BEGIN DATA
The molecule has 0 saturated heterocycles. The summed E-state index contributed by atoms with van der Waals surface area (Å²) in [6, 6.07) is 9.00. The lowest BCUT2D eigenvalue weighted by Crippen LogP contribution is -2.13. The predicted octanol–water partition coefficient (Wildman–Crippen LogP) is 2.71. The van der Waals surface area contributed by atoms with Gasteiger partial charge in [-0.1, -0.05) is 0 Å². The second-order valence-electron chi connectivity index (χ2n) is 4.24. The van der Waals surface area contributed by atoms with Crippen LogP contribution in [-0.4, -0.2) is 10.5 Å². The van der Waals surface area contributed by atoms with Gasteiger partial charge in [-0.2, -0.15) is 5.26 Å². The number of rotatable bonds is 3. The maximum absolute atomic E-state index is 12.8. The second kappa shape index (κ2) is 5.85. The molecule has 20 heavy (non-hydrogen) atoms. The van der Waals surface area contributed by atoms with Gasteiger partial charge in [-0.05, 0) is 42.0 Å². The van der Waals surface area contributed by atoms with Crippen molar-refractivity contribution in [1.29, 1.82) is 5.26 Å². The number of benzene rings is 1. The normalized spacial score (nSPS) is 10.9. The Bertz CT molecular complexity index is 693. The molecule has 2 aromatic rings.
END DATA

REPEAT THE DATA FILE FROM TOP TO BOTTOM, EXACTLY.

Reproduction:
The molecule has 0 saturated heterocycles. The summed E-state index contributed by atoms with van der Waals surface area (Å²) in [6, 6.07) is 9.00. The lowest BCUT2D eigenvalue weighted by Crippen LogP contribution is -2.13. The predicted octanol–water partition coefficient (Wildman–Crippen LogP) is 2.71. The van der Waals surface area contributed by atoms with Gasteiger partial charge in [-0.1, -0.05) is 0 Å². The second-order valence-electron chi connectivity index (χ2n) is 4.24. The van der Waals surface area contributed by atoms with Crippen LogP contribution in [-0.4, -0.2) is 10.5 Å². The van der Waals surface area contributed by atoms with Gasteiger partial charge in [-0.2, -0.15) is 5.26 Å². The number of rotatable bonds is 3. The maximum absolute atomic E-state index is 12.8. The second kappa shape index (κ2) is 5.85. The molecule has 20 heavy (non-hydrogen) atoms. The van der Waals surface area contributed by atoms with Gasteiger partial charge in [-0.05, 0) is 42.0 Å². The van der Waals surface area contributed by atoms with Crippen molar-refractivity contribution in [1.29, 1.82) is 5.26 Å². The number of benzene rings is 1. The normalized spacial score (nSPS) is 10.9. The Bertz CT molecular complexity index is 693. The molecule has 2 aromatic rings.